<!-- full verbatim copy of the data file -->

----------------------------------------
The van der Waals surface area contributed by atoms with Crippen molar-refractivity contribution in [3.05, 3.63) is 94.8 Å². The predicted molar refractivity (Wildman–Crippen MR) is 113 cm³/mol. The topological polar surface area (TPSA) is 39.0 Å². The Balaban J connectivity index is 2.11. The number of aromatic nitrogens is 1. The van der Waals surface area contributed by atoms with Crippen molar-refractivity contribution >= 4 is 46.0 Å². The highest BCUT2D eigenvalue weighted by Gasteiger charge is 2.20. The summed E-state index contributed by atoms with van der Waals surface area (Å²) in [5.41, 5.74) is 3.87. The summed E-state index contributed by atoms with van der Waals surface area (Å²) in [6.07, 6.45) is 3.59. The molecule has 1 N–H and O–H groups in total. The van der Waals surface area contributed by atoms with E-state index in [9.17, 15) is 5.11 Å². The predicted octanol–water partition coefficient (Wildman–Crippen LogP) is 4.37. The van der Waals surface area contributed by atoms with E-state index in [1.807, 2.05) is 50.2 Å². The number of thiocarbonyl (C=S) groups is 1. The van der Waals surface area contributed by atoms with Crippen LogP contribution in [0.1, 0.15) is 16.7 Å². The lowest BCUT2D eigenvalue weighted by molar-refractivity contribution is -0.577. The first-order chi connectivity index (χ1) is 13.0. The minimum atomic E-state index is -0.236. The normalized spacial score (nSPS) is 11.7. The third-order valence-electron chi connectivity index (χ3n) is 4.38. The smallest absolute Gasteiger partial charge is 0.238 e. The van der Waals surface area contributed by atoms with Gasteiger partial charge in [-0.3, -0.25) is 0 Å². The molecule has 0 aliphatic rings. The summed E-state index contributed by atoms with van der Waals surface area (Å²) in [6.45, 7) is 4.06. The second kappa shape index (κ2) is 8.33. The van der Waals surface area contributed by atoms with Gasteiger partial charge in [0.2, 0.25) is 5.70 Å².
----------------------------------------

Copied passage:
The van der Waals surface area contributed by atoms with Crippen molar-refractivity contribution in [3.05, 3.63) is 94.8 Å². The predicted molar refractivity (Wildman–Crippen MR) is 113 cm³/mol. The topological polar surface area (TPSA) is 39.0 Å². The Balaban J connectivity index is 2.11. The number of aromatic nitrogens is 1. The van der Waals surface area contributed by atoms with Crippen molar-refractivity contribution >= 4 is 46.0 Å². The highest BCUT2D eigenvalue weighted by Gasteiger charge is 2.20. The summed E-state index contributed by atoms with van der Waals surface area (Å²) in [5.41, 5.74) is 3.87. The summed E-state index contributed by atoms with van der Waals surface area (Å²) in [6.07, 6.45) is 3.59. The molecule has 1 N–H and O–H groups in total. The van der Waals surface area contributed by atoms with E-state index in [9.17, 15) is 5.11 Å². The predicted octanol–water partition coefficient (Wildman–Crippen LogP) is 4.37. The van der Waals surface area contributed by atoms with E-state index in [1.807, 2.05) is 50.2 Å². The number of thiocarbonyl (C=S) groups is 1. The van der Waals surface area contributed by atoms with Crippen LogP contribution in [0.1, 0.15) is 16.7 Å². The lowest BCUT2D eigenvalue weighted by molar-refractivity contribution is -0.577. The first-order chi connectivity index (χ1) is 13.0. The minimum atomic E-state index is -0.236. The normalized spacial score (nSPS) is 11.7. The third-order valence-electron chi connectivity index (χ3n) is 4.38. The smallest absolute Gasteiger partial charge is 0.238 e. The van der Waals surface area contributed by atoms with Gasteiger partial charge in [-0.3, -0.25) is 0 Å². The molecule has 0 aliphatic rings. The summed E-state index contributed by atoms with van der Waals surface area (Å²) in [6.45, 7) is 4.06. The second kappa shape index (κ2) is 8.33. The van der Waals surface area contributed by atoms with Gasteiger partial charge in [0.2, 0.25) is 5.70 Å².